Erle Stanley Gardner is remembered as a best-selling author and the creator of the fictional lawyer Perry Mason, a hard-nosed criminal defense attorney with a penchant for taking on hopeless cases. Mason’s heroic efforts to establish the innocence of his clients—first in novels, then films, radio, and television—captured the imaginations of Americans for four decades. Gardner’s interest in highlighting and reversing miscarriages of justice, however, extended well beyond the realm of fiction into the experiences of real-life defendants. He established “The Court of Last Resort,” a project working on behalf of defendants who had suffered from poor legal representation, misinterpretation of evidence, or the malicious actions of police and prosecutors.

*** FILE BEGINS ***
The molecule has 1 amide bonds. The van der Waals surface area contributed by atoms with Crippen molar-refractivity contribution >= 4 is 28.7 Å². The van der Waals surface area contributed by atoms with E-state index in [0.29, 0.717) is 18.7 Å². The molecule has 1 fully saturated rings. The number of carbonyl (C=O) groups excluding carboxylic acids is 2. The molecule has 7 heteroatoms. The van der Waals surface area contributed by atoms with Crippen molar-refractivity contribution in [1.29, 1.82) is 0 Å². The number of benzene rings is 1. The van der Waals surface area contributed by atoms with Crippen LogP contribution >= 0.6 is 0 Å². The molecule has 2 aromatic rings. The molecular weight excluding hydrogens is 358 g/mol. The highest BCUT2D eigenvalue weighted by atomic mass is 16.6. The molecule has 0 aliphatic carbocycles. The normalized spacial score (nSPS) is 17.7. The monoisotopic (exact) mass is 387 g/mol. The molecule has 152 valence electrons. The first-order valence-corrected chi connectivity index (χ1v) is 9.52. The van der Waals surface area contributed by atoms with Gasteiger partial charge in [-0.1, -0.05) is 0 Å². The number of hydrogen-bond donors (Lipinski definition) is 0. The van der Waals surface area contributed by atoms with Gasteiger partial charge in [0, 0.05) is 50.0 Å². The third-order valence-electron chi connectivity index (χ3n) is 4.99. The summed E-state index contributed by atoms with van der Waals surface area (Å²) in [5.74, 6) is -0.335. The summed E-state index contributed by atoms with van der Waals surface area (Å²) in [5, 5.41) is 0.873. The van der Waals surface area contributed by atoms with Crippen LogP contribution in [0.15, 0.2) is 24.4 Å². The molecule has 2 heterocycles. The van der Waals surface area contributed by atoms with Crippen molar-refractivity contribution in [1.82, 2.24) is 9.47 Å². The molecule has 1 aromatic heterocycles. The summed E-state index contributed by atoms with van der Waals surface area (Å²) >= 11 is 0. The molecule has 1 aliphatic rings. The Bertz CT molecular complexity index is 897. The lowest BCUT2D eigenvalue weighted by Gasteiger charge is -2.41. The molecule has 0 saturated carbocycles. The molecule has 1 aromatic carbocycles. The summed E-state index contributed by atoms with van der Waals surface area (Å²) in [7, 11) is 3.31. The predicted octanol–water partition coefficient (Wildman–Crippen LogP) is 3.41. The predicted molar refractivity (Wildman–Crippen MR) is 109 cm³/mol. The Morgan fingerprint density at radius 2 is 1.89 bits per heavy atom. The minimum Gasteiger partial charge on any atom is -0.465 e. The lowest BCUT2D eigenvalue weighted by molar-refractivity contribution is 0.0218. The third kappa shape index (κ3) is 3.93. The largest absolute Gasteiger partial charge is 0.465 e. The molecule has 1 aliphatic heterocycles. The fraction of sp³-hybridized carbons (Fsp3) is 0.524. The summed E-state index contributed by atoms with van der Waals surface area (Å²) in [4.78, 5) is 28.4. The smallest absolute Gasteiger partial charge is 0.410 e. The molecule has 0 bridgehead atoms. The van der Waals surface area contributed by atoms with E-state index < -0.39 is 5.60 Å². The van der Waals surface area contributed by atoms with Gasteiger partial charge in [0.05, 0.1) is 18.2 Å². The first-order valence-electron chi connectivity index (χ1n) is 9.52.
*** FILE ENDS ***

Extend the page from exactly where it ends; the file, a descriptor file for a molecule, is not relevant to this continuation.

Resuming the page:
In this podcast, Ian Burney, professor of the history of science, technology, and medicine at the University of Manchester, discusses his new book which explores the methods Gardner and his colleagues used to establish the innocence of those wrongly convicted in an era long before the use of DNA evidence, setting precedents for how we think about establishing innocence up to the present moment.